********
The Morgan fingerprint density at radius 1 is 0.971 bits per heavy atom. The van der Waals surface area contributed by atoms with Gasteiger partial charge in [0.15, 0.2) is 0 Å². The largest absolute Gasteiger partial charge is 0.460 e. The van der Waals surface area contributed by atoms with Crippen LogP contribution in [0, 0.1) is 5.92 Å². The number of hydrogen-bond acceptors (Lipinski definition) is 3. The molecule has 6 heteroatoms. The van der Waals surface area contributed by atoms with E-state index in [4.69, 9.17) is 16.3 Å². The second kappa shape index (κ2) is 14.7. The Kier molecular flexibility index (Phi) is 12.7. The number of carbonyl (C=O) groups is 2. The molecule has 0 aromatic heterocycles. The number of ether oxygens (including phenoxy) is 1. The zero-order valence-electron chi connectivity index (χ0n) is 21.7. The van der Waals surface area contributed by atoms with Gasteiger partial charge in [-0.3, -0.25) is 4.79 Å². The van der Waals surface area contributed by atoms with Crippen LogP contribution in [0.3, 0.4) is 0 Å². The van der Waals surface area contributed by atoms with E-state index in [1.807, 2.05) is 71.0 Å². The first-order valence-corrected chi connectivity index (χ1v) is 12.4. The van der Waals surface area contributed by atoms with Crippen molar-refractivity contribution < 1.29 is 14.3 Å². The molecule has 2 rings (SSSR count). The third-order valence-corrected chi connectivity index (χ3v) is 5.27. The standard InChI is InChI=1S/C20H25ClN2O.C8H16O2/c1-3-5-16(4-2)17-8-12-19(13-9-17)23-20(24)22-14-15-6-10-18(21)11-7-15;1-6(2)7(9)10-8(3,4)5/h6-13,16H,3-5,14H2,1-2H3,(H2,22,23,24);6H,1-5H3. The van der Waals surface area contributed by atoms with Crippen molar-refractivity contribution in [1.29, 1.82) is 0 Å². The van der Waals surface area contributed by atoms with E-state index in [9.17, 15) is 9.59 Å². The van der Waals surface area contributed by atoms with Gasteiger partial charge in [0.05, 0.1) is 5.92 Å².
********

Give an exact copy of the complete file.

The Morgan fingerprint density at radius 1 is 0.971 bits per heavy atom. The van der Waals surface area contributed by atoms with Gasteiger partial charge in [0.15, 0.2) is 0 Å². The largest absolute Gasteiger partial charge is 0.460 e. The van der Waals surface area contributed by atoms with Crippen LogP contribution in [0, 0.1) is 5.92 Å². The number of hydrogen-bond acceptors (Lipinski definition) is 3. The molecule has 6 heteroatoms. The van der Waals surface area contributed by atoms with E-state index in [4.69, 9.17) is 16.3 Å². The second kappa shape index (κ2) is 14.7. The Kier molecular flexibility index (Phi) is 12.7. The number of carbonyl (C=O) groups is 2. The molecule has 0 aromatic heterocycles. The number of ether oxygens (including phenoxy) is 1. The zero-order valence-electron chi connectivity index (χ0n) is 21.7. The van der Waals surface area contributed by atoms with Gasteiger partial charge in [-0.3, -0.25) is 4.79 Å². The van der Waals surface area contributed by atoms with Crippen LogP contribution in [0.3, 0.4) is 0 Å². The van der Waals surface area contributed by atoms with E-state index in [1.807, 2.05) is 71.0 Å². The first-order valence-corrected chi connectivity index (χ1v) is 12.4. The van der Waals surface area contributed by atoms with Crippen molar-refractivity contribution < 1.29 is 14.3 Å². The molecule has 2 rings (SSSR count). The third-order valence-corrected chi connectivity index (χ3v) is 5.27. The standard InChI is InChI=1S/C20H25ClN2O.C8H16O2/c1-3-5-16(4-2)17-8-12-19(13-9-17)23-20(24)22-14-15-6-10-18(21)11-7-15;1-6(2)7(9)10-8(3,4)5/h6-13,16H,3-5,14H2,1-2H3,(H2,22,23,24);6H,1-5H3. The van der Waals surface area contributed by atoms with Crippen molar-refractivity contribution in [1.29, 1.82) is 0 Å². The van der Waals surface area contributed by atoms with E-state index in [9.17, 15) is 9.59 Å². The van der Waals surface area contributed by atoms with Gasteiger partial charge in [0.05, 0.1) is 5.92 Å².